Accor eyes IHG in mega-merger to create world's largest hotel group

A high-stakes takeover in troubled times would easily eclipse current market leader Marriott.

By David Flynn, August 21 2020
Accor eyes IHG in mega-merger to create world's largest hotel group

Eleven thousand hotels and 1.6 million rooms and a market value of $2.3 billion: that'd be the shape of the accommodation behemoth created by a merger between Accor and IHG, which reports say is under consideration albeit far from being locked down.

As with other hotel groups around the world, French-based Accor and UK-based InterContinental Hotels Group have been hit hard by a global pandemic which has decimated the travel industry on both the business and leisure fronts.

News agency Reuters now reports that Accor is considering a take-over of its British rival which would create the world’s largest hotel group, outstripping the 1.3 million rooms of  current leader Marriott – which merged with Starwood in 2016 – and the million-room footprint of Hilton.

Adding to the intrigue, French newspaper Le Figaro claims that  Accor’s management board is said to be in favour of the proposal, while Accor chairman and CEO Sebastien Bazin – who is reported to have set up an internal taskforce on the issue involving investment banks Centerview and Rothschild – is more cautious.

A statement issued by Accor said they "do not comment on market rumors."

Accor is dominant in Europe and also a strong presence in Asia, while IHG has a larger presence in the USA.

A combined company would also share some 50 brands between them, from the top-shelf portfolio of Accor's Sofitel, Raffles and Fairmont flagships to IHG's Intercontinental, Kimpton and Six Senses, among many others, through to a gamut of business, boutique, lifestyle, 'millennial', mid-market and budget-minded properties.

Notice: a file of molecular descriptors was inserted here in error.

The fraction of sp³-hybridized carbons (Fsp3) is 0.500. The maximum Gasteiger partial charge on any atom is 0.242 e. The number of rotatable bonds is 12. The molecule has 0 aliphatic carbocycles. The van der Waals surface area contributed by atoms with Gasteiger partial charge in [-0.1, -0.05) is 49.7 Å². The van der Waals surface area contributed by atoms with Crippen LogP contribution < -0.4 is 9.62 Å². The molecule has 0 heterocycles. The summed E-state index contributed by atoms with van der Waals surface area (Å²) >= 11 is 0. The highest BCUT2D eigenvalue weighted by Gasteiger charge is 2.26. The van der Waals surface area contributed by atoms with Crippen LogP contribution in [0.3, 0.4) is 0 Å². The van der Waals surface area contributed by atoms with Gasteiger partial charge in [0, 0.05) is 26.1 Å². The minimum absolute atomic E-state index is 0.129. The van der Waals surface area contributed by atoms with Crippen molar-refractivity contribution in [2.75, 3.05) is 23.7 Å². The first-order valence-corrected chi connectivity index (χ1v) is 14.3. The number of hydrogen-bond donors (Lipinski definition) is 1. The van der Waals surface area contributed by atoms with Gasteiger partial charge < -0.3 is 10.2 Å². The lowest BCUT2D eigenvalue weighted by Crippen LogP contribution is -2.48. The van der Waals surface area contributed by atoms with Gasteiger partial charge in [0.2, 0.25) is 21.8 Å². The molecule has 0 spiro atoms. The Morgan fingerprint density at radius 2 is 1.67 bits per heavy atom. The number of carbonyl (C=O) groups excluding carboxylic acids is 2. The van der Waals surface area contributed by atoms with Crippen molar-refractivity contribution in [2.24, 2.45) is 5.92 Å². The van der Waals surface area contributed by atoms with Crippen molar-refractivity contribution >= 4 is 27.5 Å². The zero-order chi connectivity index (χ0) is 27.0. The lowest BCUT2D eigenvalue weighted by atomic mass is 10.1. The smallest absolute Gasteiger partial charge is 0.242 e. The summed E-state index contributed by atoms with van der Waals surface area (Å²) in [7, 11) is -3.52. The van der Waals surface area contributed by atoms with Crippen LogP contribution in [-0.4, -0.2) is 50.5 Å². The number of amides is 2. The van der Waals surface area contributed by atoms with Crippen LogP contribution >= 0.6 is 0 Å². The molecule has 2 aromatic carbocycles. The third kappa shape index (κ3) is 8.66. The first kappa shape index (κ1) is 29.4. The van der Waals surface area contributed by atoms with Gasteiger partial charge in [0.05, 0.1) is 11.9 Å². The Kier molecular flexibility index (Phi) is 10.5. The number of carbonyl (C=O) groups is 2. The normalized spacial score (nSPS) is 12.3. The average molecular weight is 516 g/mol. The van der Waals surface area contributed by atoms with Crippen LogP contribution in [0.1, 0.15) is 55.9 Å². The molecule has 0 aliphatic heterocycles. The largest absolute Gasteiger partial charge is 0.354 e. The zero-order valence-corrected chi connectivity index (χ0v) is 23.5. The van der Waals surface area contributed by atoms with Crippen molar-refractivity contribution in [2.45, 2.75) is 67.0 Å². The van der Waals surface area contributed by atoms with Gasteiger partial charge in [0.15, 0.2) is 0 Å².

The prospects of an Accor-IHG merger

If a deal could be agreed, there would be an opportunity to strip out costs to help the chains navigate the current crisis and put them on a surer footing when an upturn eventually comes.

IHG operates a so-called "asset-light" business model, where it doesn’t own much property – preferring instead to franchise its brands and offer hotel-management services to the owners. Its French rival has also moved in this direction, which limits the savings from combining two big property portfolios.

Nevertheless, there are other costs that could be cut in areas such as centralized bookings, property management and the procurement of goods used by hotels.

IHG and Accor are respectively the world’s fourth- and fifth-biggest hotel operators, with clear geographical advantages to bringing them together.

The two companies are especially concentrated in the mid-market, through chains such as Accor’s Ibis and Novotel brands. These cater more to domestic travelers, in turn making them better placed to recover more quickly from the pandemic.

The problem is that the very circumstances that make a deal desirable also render it difficult to construct.

Shares in Accor have fallen 40% since before the pandemic – about twice as much as IHG stock – so Accor has suffered much more, leaving it as the smaller party and making it harder for Accor chief Bazin to initiate talks from a position of strength.

In another unhelpful development, Accor’s bonds were cut to a junk rating by Standard & Poor’s on Wednesday. And its shareholder base is complicated: China’s Jinjiang International and the Qatar Investment Authority are its two biggest investors, each owning stakes of between 11% and 12%.

A bigger concern is that negotiating a deal in the midst of a travel maelstrom is challenging.